Analysis methods included quantitative coding of how dementia was depicted, used more commonly with news media [40, 60, 66, 67, 70], framing analysis [26, 32, 63, 69, 76], discourse analysis [71], and Foucauldian analysis [75]. Quantitative studies were more likely to describe their methods, whereas papers from arts and media disciplines were less likely to explicitly describe methodology. Hence, some papers provided inclusion criteria or justification and context for the material which was chosen for analysis, however many papers did not explain how or why material was selected. The majority of articles were published in ageing or mental health journals with a few in sociological and humanities journals.

Descriptive themes

The descriptive themes were that ageing and old age is depicted concurrently with dementia, dementia was often equated with Alzheimer’s disease, people with dementia were depicted as having memory difficulties, being disoriented, and experiencing decline and death, treatments or cure were not typically shown, and positive depictions of dementia occured rarely.

Ageing and old age is depicted concurrently with dementia

People with dementia were almost always portrayed as being old or ageing. For instance, Kessler’s 2012 quantitative analysis of 2604 photos in German weekly news magazines reported that judges (clinical psychologists) rated 46% of characters with dementia as “older than 80 years”, 43% as “between 60 and 80 years” and 2.9% as “younger than 60 years” [67].

The characteristics of ageing portrayed in relation to people with dementia were physical (wrinkles, grey hair, age spots, weakened, frail and vulnerable bodies, physical incapacity), social (retired, inactive, contributing less to society, having less friends), and psychological (living in the past, passivity). For example, in their descriptions of newspaper images accompanying newspaper stories on dementia Brookes et al. wrote: “The hands … reveal not only conspicuous features such as bruises and liver spots, but also creases and wrinkles in the skin and even the bones and joints beneath. These are images of vulnerability” [71].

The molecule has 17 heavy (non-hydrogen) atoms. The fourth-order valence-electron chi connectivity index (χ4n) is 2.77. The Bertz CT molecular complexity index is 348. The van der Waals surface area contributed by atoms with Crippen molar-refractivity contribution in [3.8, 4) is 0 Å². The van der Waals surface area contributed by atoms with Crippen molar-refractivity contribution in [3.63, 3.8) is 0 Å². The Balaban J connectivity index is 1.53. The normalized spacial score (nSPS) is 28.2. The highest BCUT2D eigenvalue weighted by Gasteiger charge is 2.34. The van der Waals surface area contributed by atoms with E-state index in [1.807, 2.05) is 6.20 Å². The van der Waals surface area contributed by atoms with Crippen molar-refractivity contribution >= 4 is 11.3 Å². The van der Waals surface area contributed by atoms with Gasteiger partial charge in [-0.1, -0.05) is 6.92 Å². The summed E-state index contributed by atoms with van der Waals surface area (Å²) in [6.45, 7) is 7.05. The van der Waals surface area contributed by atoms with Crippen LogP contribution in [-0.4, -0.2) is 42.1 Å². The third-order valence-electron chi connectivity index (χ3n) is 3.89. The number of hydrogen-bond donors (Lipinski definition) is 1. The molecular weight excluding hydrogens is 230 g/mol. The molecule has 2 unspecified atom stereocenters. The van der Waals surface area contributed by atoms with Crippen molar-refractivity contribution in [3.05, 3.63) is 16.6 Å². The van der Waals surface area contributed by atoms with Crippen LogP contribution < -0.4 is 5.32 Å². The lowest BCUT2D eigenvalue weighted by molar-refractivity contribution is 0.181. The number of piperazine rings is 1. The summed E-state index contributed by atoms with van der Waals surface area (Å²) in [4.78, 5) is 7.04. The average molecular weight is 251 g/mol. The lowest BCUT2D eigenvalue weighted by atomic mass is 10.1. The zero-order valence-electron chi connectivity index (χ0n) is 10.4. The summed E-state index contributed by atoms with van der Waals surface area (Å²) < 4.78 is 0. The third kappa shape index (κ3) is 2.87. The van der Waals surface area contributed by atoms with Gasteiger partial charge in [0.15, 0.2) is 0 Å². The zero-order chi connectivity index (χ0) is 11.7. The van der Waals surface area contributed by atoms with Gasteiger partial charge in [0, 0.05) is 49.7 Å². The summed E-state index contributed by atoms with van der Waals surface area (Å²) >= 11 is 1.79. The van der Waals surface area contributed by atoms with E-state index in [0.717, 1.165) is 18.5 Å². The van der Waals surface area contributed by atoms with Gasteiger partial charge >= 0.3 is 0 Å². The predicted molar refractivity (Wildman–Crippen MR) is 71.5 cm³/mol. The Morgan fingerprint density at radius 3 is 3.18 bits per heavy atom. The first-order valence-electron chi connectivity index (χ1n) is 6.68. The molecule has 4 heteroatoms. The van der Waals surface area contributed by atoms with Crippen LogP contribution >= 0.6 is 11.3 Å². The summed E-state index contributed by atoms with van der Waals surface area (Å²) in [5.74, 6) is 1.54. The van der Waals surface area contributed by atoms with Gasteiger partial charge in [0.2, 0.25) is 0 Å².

In books and film, the decline with age of people with dementia was often emphasised through juxtaposition with more positive depictions of younger people, sometimes their younger selves.

Dementia is often equated with Alzheimer’s disease

Papers showed that Alzheimer’s was the most commonly depicted type of dementia [27, 34], and the media often used the terms dementia and Alzheimer’s interchangeably or together ([26, 64], Brookes et al. 2018).

The interchangeability of the terms dementia and Alzheimer’s disease was also apparent in the research papers themselves. The titles of 21 papers suggested that they focused on the depiction of Alzheimer’s disease [26, 27, 29, 32, 35, 38, 39, 42, 43, 46, 53, 63,64,65, 68,69,70, 72, 77, 80, 83]. However, some of these used the terms dementia and Alzheimer’s interchangeably (e.g [24, 32, 43, 69, 70]). The paper on “Alzheimer’s at the Movies”, as an illustration, included a film about Margaret Thatcher who had vascular dementia without mentioning this fact [42].